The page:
Aleppo battle: Evacuation continues as truce holds
The evacuation of Syrian civilians and rebels from eastern Aleppo is continuing round the clock, as a truce was reported to be holding overnight.
The International Committee of the Red Cross (ICRC) told the BBC aid workers wanted to keep the momentum going.
More than 3,000 people were bussed out on the first day of the evacuation on Thursday, but the UN says as many as 50,000 are still trapped.
Syria's army, backed by Russia, has taken nearly all rebel-held districts.
The US accused the Syrian government of carrying out "nothing short of a massacre" in the city.
"The only remaining question is whether the Syrian regime, with Russia's support, is willing to go to Geneva prepared to negotiate constructively, and whether or not they're willing to stop this slaughter of their own people," US Secretary of State John Kerry said.
Syria and Russia have repeatedly denied targeting civilians.
Syrian President Bashar al-Assad on Thursday hailed the "liberation" of Aleppo after more than four years of fighting, saying that history was being made.
Many thousands of people, including a large number of civilians, have been killed during the fierce fighting.
Russian President Vladimir Putin said Russia and Turkey were trying to broker a new round of peace talks in Astana, Kazakhstan. These would be in addition to the UN-run efforts in Geneva.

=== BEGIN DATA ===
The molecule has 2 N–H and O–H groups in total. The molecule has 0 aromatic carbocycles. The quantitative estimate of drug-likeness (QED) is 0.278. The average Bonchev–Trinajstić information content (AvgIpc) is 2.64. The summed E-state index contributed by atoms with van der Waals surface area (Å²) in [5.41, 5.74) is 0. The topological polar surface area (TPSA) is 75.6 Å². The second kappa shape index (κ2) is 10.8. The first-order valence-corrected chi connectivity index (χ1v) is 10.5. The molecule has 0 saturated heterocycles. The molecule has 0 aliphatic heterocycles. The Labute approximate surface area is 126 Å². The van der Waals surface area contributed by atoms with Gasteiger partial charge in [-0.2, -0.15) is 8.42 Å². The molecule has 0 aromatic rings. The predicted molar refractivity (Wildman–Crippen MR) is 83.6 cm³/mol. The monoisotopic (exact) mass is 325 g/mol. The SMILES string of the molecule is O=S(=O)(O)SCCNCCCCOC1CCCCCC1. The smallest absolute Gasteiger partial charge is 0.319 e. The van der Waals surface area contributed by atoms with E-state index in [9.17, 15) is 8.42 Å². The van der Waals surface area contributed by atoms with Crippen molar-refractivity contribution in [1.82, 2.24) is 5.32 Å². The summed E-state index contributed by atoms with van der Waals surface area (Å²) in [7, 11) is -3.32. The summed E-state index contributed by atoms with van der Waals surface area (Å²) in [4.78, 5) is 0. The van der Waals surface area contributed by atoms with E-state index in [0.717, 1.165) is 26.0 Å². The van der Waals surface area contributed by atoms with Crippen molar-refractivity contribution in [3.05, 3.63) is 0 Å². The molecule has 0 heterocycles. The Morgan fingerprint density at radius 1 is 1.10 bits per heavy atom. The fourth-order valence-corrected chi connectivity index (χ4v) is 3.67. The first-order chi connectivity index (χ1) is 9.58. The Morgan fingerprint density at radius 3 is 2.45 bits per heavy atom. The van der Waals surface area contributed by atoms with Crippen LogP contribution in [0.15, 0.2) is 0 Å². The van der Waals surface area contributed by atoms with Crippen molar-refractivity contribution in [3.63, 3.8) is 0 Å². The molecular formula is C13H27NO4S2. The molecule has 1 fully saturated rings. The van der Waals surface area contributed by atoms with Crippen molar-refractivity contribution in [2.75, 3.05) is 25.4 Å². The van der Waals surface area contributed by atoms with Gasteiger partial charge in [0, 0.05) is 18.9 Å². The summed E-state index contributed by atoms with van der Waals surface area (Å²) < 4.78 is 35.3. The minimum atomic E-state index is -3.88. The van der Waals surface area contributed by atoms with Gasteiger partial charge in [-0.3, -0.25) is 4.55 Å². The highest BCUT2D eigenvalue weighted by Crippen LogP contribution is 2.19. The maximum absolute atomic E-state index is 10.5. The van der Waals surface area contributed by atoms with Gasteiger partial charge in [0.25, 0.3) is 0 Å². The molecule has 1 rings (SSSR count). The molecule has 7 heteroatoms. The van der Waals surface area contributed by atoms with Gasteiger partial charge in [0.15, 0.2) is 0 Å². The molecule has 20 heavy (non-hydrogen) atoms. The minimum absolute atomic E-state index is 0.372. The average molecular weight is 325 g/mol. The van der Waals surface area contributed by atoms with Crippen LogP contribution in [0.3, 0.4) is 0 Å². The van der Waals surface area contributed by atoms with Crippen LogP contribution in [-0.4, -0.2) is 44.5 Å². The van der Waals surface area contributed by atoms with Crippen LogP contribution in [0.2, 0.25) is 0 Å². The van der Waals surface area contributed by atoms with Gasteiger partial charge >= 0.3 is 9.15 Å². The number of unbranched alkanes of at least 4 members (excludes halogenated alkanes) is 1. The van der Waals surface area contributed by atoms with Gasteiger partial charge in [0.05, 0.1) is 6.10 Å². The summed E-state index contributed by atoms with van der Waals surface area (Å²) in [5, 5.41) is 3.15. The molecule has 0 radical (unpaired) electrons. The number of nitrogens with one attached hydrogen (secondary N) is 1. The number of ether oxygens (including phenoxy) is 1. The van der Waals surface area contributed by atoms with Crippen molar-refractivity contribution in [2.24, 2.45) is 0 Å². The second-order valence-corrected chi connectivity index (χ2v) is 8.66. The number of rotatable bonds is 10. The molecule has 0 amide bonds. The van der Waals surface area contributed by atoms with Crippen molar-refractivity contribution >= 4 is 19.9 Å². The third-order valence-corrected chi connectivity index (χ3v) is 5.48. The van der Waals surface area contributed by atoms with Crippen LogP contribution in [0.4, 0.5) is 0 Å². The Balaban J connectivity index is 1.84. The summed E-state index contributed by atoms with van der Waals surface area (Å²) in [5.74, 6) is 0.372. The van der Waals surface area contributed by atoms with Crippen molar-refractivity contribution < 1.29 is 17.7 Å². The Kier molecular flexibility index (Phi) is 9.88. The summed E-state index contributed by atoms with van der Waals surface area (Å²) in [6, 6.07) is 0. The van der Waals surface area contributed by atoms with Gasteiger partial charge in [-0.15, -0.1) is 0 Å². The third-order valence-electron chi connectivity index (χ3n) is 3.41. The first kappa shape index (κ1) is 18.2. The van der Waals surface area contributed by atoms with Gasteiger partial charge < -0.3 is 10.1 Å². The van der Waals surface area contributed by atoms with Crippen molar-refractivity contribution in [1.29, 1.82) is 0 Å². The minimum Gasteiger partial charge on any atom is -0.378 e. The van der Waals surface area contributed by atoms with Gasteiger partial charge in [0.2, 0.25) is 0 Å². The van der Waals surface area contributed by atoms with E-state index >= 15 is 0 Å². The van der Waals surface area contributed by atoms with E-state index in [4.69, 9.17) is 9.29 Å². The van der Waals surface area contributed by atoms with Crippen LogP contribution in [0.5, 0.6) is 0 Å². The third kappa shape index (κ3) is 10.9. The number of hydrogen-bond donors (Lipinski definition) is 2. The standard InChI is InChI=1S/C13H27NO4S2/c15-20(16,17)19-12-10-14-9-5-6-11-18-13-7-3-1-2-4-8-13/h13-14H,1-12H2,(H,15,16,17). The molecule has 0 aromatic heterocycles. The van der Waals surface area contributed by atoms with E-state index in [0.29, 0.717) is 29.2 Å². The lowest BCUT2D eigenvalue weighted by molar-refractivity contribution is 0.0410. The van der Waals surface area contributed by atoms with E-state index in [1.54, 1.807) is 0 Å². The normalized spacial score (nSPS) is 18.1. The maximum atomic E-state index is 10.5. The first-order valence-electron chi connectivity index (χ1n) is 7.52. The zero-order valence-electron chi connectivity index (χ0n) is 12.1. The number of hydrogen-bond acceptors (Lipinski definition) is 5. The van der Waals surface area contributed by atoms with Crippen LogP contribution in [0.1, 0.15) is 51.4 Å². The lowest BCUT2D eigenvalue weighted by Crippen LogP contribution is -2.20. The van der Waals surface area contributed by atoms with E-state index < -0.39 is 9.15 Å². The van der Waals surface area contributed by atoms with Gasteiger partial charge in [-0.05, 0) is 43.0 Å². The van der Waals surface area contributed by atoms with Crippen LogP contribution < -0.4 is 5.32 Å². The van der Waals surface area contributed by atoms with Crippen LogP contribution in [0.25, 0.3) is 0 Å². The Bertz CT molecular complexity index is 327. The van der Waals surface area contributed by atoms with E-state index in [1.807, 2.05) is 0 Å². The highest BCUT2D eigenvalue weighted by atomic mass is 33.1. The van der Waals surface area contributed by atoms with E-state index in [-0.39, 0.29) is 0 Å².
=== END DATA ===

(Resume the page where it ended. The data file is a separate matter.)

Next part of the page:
Mr Putin said Russia and Turkey were trying to negotiate a "complete ceasefire across all of Syria".
On Friday, ICRC spokesman Pawel Krzysiek told the BBC that "the evacuation is ongoing right now".
"That means we're expected to work around the clock - Syrian Red Crescent volunteers, the ICRC staff. We definitely want to keep this momentum going as the situation of the people is truly desperate there," he added.
The ICRC said earlier that some 3,000 civilians and more than 40 wounded, including children, were evacuated in two convoys on Thursday.
The UN envoy to Syria, Staffan de Mistura, later gave an estimate of the numbers still trapped in eastern Aleppo.
"There are 50,000 people, including 40,000 civilians, unfortunate enough to live in that part of the city."
In other developments on Thursday:
- US President-elect Donald Trump reiterated he would establish safe zones in Syria, which would be partly financed by the Gulf states
- At an EU summit, German Chancellor Angela Merkel described the situation in Aleppo as "heart-breaking" and regretted European diplomacy had failed
- EU Council President Donald Tusk demanded the immediate opening of humanitarian corridors to allow aid into Aleppo
- Britain said it would provide a further £20m ($25m) in aid, including clean water and food, to millions of Syrians
Analysis by Barbara Plett Usher, BBC News, Washington
John Kerry expressed moral outrage at the fate of Aleppo and he stressed that the Syrian regime was responsible for the failure of a year's worth of US-Russian negotiations aimed at a nationwide ceasefire and peace talks.